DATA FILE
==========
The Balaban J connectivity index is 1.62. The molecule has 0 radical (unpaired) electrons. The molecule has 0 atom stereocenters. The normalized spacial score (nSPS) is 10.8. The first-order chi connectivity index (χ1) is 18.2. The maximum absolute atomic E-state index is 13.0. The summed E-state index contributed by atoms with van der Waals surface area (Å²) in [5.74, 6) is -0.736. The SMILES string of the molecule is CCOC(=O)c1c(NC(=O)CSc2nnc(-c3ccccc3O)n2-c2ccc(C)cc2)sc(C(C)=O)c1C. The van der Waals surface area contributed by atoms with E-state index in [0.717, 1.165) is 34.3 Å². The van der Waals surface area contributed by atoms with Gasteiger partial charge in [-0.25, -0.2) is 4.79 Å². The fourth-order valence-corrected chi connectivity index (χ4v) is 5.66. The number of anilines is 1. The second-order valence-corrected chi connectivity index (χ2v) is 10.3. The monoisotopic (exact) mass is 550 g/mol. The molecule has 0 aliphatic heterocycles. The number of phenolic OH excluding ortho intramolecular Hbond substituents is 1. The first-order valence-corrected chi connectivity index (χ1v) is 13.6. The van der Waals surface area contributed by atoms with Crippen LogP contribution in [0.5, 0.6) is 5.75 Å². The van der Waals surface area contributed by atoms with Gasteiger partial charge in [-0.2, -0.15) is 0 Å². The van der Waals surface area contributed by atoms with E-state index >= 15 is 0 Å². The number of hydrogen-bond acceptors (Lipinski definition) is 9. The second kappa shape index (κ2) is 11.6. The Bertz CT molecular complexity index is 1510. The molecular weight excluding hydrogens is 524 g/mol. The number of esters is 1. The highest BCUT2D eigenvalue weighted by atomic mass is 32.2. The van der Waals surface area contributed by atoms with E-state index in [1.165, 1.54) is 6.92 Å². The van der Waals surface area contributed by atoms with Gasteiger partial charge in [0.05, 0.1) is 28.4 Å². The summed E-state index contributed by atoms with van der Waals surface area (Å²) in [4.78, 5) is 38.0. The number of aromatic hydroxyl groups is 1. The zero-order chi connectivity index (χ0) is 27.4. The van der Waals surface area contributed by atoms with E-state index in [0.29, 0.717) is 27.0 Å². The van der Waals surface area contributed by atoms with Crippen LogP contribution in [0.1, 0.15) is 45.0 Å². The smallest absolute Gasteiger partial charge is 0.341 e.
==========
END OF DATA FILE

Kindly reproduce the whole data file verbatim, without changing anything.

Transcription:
The Balaban J connectivity index is 1.62. The molecule has 0 radical (unpaired) electrons. The molecule has 0 atom stereocenters. The normalized spacial score (nSPS) is 10.8. The first-order chi connectivity index (χ1) is 18.2. The maximum absolute atomic E-state index is 13.0. The summed E-state index contributed by atoms with van der Waals surface area (Å²) in [5.74, 6) is -0.736. The SMILES string of the molecule is CCOC(=O)c1c(NC(=O)CSc2nnc(-c3ccccc3O)n2-c2ccc(C)cc2)sc(C(C)=O)c1C. The van der Waals surface area contributed by atoms with E-state index in [0.717, 1.165) is 34.3 Å². The van der Waals surface area contributed by atoms with Gasteiger partial charge in [-0.25, -0.2) is 4.79 Å². The fourth-order valence-corrected chi connectivity index (χ4v) is 5.66. The number of anilines is 1. The second-order valence-corrected chi connectivity index (χ2v) is 10.3. The monoisotopic (exact) mass is 550 g/mol. The molecule has 0 aliphatic heterocycles. The number of phenolic OH excluding ortho intramolecular Hbond substituents is 1. The first-order valence-corrected chi connectivity index (χ1v) is 13.6. The van der Waals surface area contributed by atoms with Crippen LogP contribution in [0.5, 0.6) is 5.75 Å². The van der Waals surface area contributed by atoms with Gasteiger partial charge in [-0.2, -0.15) is 0 Å². The van der Waals surface area contributed by atoms with E-state index >= 15 is 0 Å². The number of hydrogen-bond acceptors (Lipinski definition) is 9. The second kappa shape index (κ2) is 11.6. The Bertz CT molecular complexity index is 1510. The molecular weight excluding hydrogens is 524 g/mol. The number of esters is 1. The highest BCUT2D eigenvalue weighted by atomic mass is 32.2. The van der Waals surface area contributed by atoms with E-state index in [1.165, 1.54) is 6.92 Å². The van der Waals surface area contributed by atoms with Gasteiger partial charge in [0.05, 0.1) is 28.4 Å². The summed E-state index contributed by atoms with van der Waals surface area (Å²) in [4.78, 5) is 38.0. The number of aromatic hydroxyl groups is 1. The zero-order chi connectivity index (χ0) is 27.4. The van der Waals surface area contributed by atoms with E-state index in [0.29, 0.717) is 27.0 Å². The van der Waals surface area contributed by atoms with Crippen LogP contribution in [0.1, 0.15) is 45.0 Å². The smallest absolute Gasteiger partial charge is 0.341 e.